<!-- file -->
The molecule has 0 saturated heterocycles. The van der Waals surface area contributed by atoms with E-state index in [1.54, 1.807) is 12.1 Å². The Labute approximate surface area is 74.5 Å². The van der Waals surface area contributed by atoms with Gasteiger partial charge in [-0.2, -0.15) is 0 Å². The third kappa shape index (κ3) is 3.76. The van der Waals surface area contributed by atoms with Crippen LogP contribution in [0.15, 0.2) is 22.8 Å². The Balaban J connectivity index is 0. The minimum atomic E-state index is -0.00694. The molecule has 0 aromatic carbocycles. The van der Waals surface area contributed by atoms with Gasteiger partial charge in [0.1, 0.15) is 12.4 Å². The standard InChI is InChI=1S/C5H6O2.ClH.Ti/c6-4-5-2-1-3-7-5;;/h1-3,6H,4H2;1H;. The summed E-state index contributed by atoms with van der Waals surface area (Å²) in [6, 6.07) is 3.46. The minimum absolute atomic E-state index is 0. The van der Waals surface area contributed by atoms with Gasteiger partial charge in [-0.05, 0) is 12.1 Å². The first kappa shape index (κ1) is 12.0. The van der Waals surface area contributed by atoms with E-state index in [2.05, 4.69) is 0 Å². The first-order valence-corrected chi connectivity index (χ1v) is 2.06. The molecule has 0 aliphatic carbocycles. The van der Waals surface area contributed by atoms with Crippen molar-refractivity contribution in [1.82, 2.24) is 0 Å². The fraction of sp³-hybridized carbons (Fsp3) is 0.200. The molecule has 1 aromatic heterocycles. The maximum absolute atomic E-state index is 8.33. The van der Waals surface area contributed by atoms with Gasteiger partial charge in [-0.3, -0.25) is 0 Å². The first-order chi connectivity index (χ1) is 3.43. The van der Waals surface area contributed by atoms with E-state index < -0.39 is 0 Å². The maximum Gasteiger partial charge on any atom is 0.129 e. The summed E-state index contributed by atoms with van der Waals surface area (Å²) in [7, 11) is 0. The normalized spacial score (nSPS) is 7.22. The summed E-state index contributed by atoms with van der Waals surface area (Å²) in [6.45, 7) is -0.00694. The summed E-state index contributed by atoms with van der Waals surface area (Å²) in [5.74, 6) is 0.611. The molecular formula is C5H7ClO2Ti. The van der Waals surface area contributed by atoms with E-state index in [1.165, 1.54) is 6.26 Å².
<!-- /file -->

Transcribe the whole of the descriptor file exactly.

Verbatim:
The molecule has 0 saturated heterocycles. The van der Waals surface area contributed by atoms with E-state index in [1.54, 1.807) is 12.1 Å². The Labute approximate surface area is 74.5 Å². The van der Waals surface area contributed by atoms with Gasteiger partial charge in [-0.2, -0.15) is 0 Å². The third kappa shape index (κ3) is 3.76. The van der Waals surface area contributed by atoms with Crippen LogP contribution in [0.15, 0.2) is 22.8 Å². The Balaban J connectivity index is 0. The minimum atomic E-state index is -0.00694. The molecule has 0 aromatic carbocycles. The van der Waals surface area contributed by atoms with Gasteiger partial charge in [0.1, 0.15) is 12.4 Å². The standard InChI is InChI=1S/C5H6O2.ClH.Ti/c6-4-5-2-1-3-7-5;;/h1-3,6H,4H2;1H;. The summed E-state index contributed by atoms with van der Waals surface area (Å²) in [6, 6.07) is 3.46. The minimum absolute atomic E-state index is 0. The van der Waals surface area contributed by atoms with Gasteiger partial charge in [-0.05, 0) is 12.1 Å². The first kappa shape index (κ1) is 12.0. The van der Waals surface area contributed by atoms with E-state index in [2.05, 4.69) is 0 Å². The first-order valence-corrected chi connectivity index (χ1v) is 2.06. The molecule has 0 aliphatic carbocycles. The van der Waals surface area contributed by atoms with Crippen molar-refractivity contribution in [1.82, 2.24) is 0 Å². The fraction of sp³-hybridized carbons (Fsp3) is 0.200. The molecule has 1 aromatic heterocycles. The maximum absolute atomic E-state index is 8.33. The van der Waals surface area contributed by atoms with Gasteiger partial charge in [-0.3, -0.25) is 0 Å². The first-order chi connectivity index (χ1) is 3.43. The van der Waals surface area contributed by atoms with E-state index < -0.39 is 0 Å². The maximum Gasteiger partial charge on any atom is 0.129 e. The summed E-state index contributed by atoms with van der Waals surface area (Å²) in [7, 11) is 0. The normalized spacial score (nSPS) is 7.22. The summed E-state index contributed by atoms with van der Waals surface area (Å²) in [6.45, 7) is -0.00694. The summed E-state index contributed by atoms with van der Waals surface area (Å²) in [5.74, 6) is 0.611. The molecular formula is C5H7ClO2Ti. The van der Waals surface area contributed by atoms with E-state index in [1.165, 1.54) is 6.26 Å².